Australian Story: Sept 20
3 years ago, Border Force officers took Nades Murugappen, Priya Nadaraja & daughters from their adopted Qld town of Biloela.
On Monday Australian Story speaks to Biloela’s Priya Nadaraja and Nades Murugappen as they wait to hear whether they’ll be deported to Sri Lanka.
With their visas set to expire in days, this is the untold story of the asylum seeker family at the centre of a tug-of-war between a small country town and powerful forces at the big end of government.
Three years ago, Border Force officers took Nades Murugappen, Priya Nadaraja and their two young daughters from their adopted Queensland town of Biloela.
Since then, the family has languished in detention as a high-stakes legal battle has played out in the national spotlight between their lawyers and the Federal Government
“They’re the most popular refugee family in Australia,” says Tamil Refugee Council founder Aran Mylvaganam. “Even if people haven’t heard of the name Priya and Nades, they would have heard about the Tamil family from Biloela.”
Nades and Priya arrived separately in Australia seeking asylum from war torn Sri Lanka. When their asylum seeker applications were knocked back, Biloela locals stepped up to support the family, garnering bipartisan support from many federal politicians.
“People all around Australia and the world have started to listen up and take notice,” says teacher Simone Cameron.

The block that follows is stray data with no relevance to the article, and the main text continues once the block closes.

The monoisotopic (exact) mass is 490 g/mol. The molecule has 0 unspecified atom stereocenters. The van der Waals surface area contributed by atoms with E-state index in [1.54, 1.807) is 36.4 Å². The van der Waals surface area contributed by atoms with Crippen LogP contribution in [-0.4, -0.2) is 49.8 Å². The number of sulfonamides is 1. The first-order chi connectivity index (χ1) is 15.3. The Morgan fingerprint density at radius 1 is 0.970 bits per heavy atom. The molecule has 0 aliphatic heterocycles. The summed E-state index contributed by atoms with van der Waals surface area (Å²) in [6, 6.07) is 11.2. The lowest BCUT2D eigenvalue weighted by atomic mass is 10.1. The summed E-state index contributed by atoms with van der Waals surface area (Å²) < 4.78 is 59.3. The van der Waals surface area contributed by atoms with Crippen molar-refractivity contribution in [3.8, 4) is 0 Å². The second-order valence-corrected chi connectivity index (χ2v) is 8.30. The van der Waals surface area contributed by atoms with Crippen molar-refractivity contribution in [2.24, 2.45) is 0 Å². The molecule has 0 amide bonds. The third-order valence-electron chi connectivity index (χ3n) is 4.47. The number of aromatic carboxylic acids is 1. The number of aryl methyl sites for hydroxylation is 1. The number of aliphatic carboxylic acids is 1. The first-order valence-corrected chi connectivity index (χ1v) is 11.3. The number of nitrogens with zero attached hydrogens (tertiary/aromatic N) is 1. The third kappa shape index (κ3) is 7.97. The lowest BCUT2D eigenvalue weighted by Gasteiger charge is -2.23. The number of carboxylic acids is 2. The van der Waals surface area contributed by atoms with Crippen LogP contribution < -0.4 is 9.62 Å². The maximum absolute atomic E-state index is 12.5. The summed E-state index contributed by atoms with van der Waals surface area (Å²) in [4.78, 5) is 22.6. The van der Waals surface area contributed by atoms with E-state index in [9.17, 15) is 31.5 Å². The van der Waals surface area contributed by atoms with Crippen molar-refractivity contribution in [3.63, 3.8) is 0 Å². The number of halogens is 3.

“We were not trained in any sort of activism or campaigning or anything like that, so we absolutely were flying blind for a lot of it,” says social worker Bronwyn Dendle.
Australian Story reveals disturbing footage of the family’s time in detention and exclusive interviews with Priya Nadaraja and Nades Murugappen as they wait to hear whether they’ll be deported to Sri Lanka and an uncertain future.
“At the very best they will be arrested when they arrive,” says Prof Damien Kingsbury from Deakin University. “At the worst what we are likely to see… is that the parents will not just face arrest and rejection but likely torture and potentially disappearance.”
“The level of parliamentary support, the level of community support for this family is well beyond anything that I have seen in my thirty years’ experience in immigration policy,” says Dr Abul Rizvi, former deputy Secretary from the Immigration Department.
Producers: Kristine Taylor and Belinda Hawkins.
8pm Monday on ABC.